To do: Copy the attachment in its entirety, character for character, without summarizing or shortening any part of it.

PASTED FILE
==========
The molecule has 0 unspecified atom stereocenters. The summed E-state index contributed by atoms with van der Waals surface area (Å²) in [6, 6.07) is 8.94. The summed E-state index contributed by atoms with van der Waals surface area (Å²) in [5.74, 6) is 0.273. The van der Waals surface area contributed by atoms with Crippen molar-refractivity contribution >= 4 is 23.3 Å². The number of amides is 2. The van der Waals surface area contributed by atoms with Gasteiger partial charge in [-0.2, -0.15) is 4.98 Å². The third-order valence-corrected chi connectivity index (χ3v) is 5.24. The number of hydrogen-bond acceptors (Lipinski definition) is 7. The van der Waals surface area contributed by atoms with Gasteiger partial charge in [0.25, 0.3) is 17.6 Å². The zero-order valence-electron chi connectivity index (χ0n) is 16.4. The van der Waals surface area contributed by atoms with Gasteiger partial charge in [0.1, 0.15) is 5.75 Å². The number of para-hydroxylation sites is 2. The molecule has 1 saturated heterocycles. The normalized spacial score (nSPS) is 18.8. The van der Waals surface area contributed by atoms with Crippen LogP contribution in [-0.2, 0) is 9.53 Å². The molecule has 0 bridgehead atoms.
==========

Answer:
The molecule has 0 unspecified atom stereocenters. The summed E-state index contributed by atoms with van der Waals surface area (Å²) in [6, 6.07) is 8.94. The summed E-state index contributed by atoms with van der Waals surface area (Å²) in [5.74, 6) is 0.273. The van der Waals surface area contributed by atoms with Crippen molar-refractivity contribution >= 4 is 23.3 Å². The number of amides is 2. The van der Waals surface area contributed by atoms with Gasteiger partial charge in [-0.2, -0.15) is 4.98 Å². The third-order valence-corrected chi connectivity index (χ3v) is 5.24. The number of hydrogen-bond acceptors (Lipinski definition) is 7. The van der Waals surface area contributed by atoms with Gasteiger partial charge in [0.25, 0.3) is 17.6 Å². The zero-order valence-electron chi connectivity index (χ0n) is 16.4. The van der Waals surface area contributed by atoms with Gasteiger partial charge in [0.1, 0.15) is 5.75 Å². The number of para-hydroxylation sites is 2. The molecule has 1 saturated heterocycles. The normalized spacial score (nSPS) is 18.8. The van der Waals surface area contributed by atoms with Crippen LogP contribution in [-0.2, 0) is 9.53 Å². The molecule has 0 bridgehead atoms.